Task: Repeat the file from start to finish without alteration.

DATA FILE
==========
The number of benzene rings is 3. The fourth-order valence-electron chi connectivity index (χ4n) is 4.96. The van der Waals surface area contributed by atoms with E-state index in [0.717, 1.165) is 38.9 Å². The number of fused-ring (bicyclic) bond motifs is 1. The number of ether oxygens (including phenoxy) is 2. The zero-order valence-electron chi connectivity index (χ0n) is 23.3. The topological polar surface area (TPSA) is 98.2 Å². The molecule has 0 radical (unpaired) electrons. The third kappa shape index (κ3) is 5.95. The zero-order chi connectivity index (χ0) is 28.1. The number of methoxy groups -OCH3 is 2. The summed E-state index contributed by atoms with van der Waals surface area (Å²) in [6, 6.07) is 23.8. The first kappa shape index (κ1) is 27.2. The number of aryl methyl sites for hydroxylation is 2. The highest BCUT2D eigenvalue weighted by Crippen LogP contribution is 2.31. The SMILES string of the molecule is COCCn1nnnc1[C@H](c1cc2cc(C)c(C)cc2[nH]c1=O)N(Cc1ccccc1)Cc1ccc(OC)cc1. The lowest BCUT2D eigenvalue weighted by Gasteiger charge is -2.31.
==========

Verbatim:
The number of benzene rings is 3. The fourth-order valence-electron chi connectivity index (χ4n) is 4.96. The van der Waals surface area contributed by atoms with E-state index in [0.717, 1.165) is 38.9 Å². The number of fused-ring (bicyclic) bond motifs is 1. The number of ether oxygens (including phenoxy) is 2. The zero-order valence-electron chi connectivity index (χ0n) is 23.3. The topological polar surface area (TPSA) is 98.2 Å². The molecule has 0 radical (unpaired) electrons. The third kappa shape index (κ3) is 5.95. The zero-order chi connectivity index (χ0) is 28.1. The number of methoxy groups -OCH3 is 2. The summed E-state index contributed by atoms with van der Waals surface area (Å²) in [6, 6.07) is 23.8. The first kappa shape index (κ1) is 27.2. The number of aryl methyl sites for hydroxylation is 2. The highest BCUT2D eigenvalue weighted by Crippen LogP contribution is 2.31. The SMILES string of the molecule is COCCn1nnnc1[C@H](c1cc2cc(C)c(C)cc2[nH]c1=O)N(Cc1ccccc1)Cc1ccc(OC)cc1. The lowest BCUT2D eigenvalue weighted by Gasteiger charge is -2.31.